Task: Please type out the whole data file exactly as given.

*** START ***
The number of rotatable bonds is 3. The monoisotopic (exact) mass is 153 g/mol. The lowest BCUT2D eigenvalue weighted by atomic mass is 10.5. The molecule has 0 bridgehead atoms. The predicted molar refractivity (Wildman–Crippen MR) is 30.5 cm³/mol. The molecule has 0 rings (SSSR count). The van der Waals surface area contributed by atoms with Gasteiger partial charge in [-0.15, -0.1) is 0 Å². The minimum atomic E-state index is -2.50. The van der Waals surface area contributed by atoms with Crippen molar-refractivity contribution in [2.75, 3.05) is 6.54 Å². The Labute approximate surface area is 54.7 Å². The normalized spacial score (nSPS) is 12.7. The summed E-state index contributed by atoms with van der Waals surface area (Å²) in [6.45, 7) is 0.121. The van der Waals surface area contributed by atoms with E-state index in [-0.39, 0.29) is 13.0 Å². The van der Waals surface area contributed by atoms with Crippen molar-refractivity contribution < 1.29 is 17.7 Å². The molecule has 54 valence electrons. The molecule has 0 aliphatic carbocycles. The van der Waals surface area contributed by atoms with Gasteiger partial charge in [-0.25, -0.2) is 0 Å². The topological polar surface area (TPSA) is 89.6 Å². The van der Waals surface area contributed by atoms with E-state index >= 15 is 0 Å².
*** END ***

The number of rotatable bonds is 3. The monoisotopic (exact) mass is 153 g/mol. The lowest BCUT2D eigenvalue weighted by atomic mass is 10.5. The molecule has 0 bridgehead atoms. The predicted molar refractivity (Wildman–Crippen MR) is 30.5 cm³/mol. The molecule has 0 rings (SSSR count). The van der Waals surface area contributed by atoms with Gasteiger partial charge in [-0.15, -0.1) is 0 Å². The minimum atomic E-state index is -2.50. The van der Waals surface area contributed by atoms with Crippen molar-refractivity contribution in [2.75, 3.05) is 6.54 Å². The Labute approximate surface area is 54.7 Å². The normalized spacial score (nSPS) is 12.7. The summed E-state index contributed by atoms with van der Waals surface area (Å²) in [6.45, 7) is 0.121. The van der Waals surface area contributed by atoms with E-state index in [-0.39, 0.29) is 13.0 Å². The van der Waals surface area contributed by atoms with Crippen molar-refractivity contribution < 1.29 is 17.7 Å². The molecule has 54 valence electrons. The molecule has 0 aliphatic carbocycles. The van der Waals surface area contributed by atoms with Gasteiger partial charge in [-0.25, -0.2) is 0 Å². The topological polar surface area (TPSA) is 89.6 Å². The van der Waals surface area contributed by atoms with E-state index >= 15 is 0 Å².